Is there a middle ground?

The topic for this debate is crucial because it is so real within our lives. Since the rise of the truth in the summer of 2013, more and more people have become concerned with their own privacy, while many others ponder at what the balance should be. As part of the jury, the main thing I want to focus on is this: how would the average citizen react or respond to this argument made by either opposition?

Arguments are generally settled by those directly affected by changes as a result of the debate, hence the role of the jury. For either side, I want to see something  compelling that goes beyond what I would know as a typical individual in America. Why do we need surveillance? Why do we need privacy? To what extent are the two allowed to intertwine and mesh together? Are they even allowed to be in the same conversation, working with each other? If so, how would that possibility play out in our society today? Are there any real and viable alternatives to the mass surveillance we have today? Rather than looking for an answer as concrete as one is better than the other, we want to look at how we can take benefits from both sides and possibly put them together.

The Importances of Both Stances

As a note-taker, I am a neutral person who simply wants to make sure that the most important aspects of the debate are discussed. With that being said, I have two questions. Has there been a period in history where something similar to this has happened and has gone very badly or extremely well? Exactly what boundaries would the government be allowed to overstep before it is seen as “citizens’ privacy is not always respected?”

I think the first one is very crucial to ask because everyone knows that you must learn from your mistakes. Another saying is that “nothing is new under the sun.” So if in the past, something similar has happened and the outcome was not favorable, it would be very smart to not have it happened again. And according to the second saying, it most likely has already happened, and if it stopped and is not currently happening, was it for the better?

The second question is important because boundaries must be set in place, but with the US being made of different people with differing opinions, these said boundaries would be very hard to establish. There are those who are very open with their personal lives, and does not mind if the government does a little snooping if it means that they are being protected. However, there are some people with secrets (whether good or bad) who just want to keep their secrets hidden. So exactly where exactly is the line drawn to prevent the government from merely occasionally invading citizens’ privacy to comletely abusing their power?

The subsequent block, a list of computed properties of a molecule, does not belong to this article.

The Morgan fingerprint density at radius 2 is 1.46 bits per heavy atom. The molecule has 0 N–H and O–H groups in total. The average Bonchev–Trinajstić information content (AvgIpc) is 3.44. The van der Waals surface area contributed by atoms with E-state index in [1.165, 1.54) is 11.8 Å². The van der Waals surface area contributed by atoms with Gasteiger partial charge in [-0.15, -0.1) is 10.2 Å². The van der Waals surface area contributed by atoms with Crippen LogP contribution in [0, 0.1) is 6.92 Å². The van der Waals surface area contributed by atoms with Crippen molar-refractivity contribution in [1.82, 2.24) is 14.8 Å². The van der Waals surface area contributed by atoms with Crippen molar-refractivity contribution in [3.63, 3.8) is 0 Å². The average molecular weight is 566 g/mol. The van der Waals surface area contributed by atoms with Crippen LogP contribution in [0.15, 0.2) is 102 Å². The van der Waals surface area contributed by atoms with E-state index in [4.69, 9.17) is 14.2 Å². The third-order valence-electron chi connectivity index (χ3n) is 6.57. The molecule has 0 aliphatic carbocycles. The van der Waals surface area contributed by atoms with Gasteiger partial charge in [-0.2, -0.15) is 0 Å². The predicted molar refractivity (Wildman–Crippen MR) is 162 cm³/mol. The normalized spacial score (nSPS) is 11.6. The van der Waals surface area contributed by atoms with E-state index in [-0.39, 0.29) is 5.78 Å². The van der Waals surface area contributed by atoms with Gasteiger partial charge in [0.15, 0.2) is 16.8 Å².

Surveillance Must Be Reined In

The privacy of American citizens should be prioritized over government surveillance efforts, even in the interests of national security. First, the right to privacy is an unalienable right that goes in tandem with, or could even be seen as the obvious and necessary inverse of, the right to free speech. Even if American’s don’t realize why this is a right they need to have—or think they have “nothing to hide”—a rhetoric that is often used in this debate, that line of thinking is a slippery slope. Just because someone can’t see how they could use a right in that moment does not mean it should be taken away from them.

Second, even if citizen’s surveillance data is being collected solely in service to law enforcement and national security efforts—which, in many cases, other tactics prove just as successful as information gathering to solving—the government should not have this much power go unchecked. As the NSA is part of the executive branch, it is a gross overreach of this one branch of government on the citizenry that needs to be balanced and overseen, to ensure that only true suspects are being surveilled and not just every citizen. Also, it is important to remember that real humans do this work, and there are always bad actors that abuse the system—for example, NSA workers that were reported to have been using their credentials to spy on ex-girlfriends. These kinds of practices are another reason why government surveillance efforts and the NSA should not be given any kind of wide latitude to surveille, and must be reined in.